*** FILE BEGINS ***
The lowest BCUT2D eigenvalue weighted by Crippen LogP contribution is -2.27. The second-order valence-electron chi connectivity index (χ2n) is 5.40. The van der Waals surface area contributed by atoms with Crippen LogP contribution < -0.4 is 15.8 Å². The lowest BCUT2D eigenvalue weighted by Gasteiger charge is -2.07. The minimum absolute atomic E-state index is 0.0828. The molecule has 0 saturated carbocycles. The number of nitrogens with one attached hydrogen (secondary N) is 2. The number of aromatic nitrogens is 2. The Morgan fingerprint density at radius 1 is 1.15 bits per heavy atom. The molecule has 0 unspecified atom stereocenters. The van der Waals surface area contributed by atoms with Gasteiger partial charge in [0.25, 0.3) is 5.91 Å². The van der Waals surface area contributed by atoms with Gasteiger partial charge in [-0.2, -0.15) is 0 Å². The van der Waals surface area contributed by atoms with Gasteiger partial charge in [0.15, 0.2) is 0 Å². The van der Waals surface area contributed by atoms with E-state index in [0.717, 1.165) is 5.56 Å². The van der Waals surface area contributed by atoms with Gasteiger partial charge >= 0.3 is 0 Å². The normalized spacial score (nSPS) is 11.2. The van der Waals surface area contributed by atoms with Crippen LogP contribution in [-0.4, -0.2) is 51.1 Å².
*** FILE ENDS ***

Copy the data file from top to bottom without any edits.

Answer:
The lowest BCUT2D eigenvalue weighted by Crippen LogP contribution is -2.27. The second-order valence-electron chi connectivity index (χ2n) is 5.40. The van der Waals surface area contributed by atoms with Crippen LogP contribution < -0.4 is 15.8 Å². The lowest BCUT2D eigenvalue weighted by Gasteiger charge is -2.07. The minimum absolute atomic E-state index is 0.0828. The molecule has 0 saturated carbocycles. The number of nitrogens with one attached hydrogen (secondary N) is 2. The number of aromatic nitrogens is 2. The Morgan fingerprint density at radius 1 is 1.15 bits per heavy atom. The molecule has 0 unspecified atom stereocenters. The van der Waals surface area contributed by atoms with Gasteiger partial charge in [0.25, 0.3) is 5.91 Å². The van der Waals surface area contributed by atoms with Gasteiger partial charge in [-0.2, -0.15) is 0 Å². The van der Waals surface area contributed by atoms with Gasteiger partial charge in [0.15, 0.2) is 0 Å². The van der Waals surface area contributed by atoms with E-state index in [0.717, 1.165) is 5.56 Å². The van der Waals surface area contributed by atoms with Gasteiger partial charge >= 0.3 is 0 Å². The normalized spacial score (nSPS) is 11.2. The van der Waals surface area contributed by atoms with Crippen LogP contribution in [-0.4, -0.2) is 51.1 Å².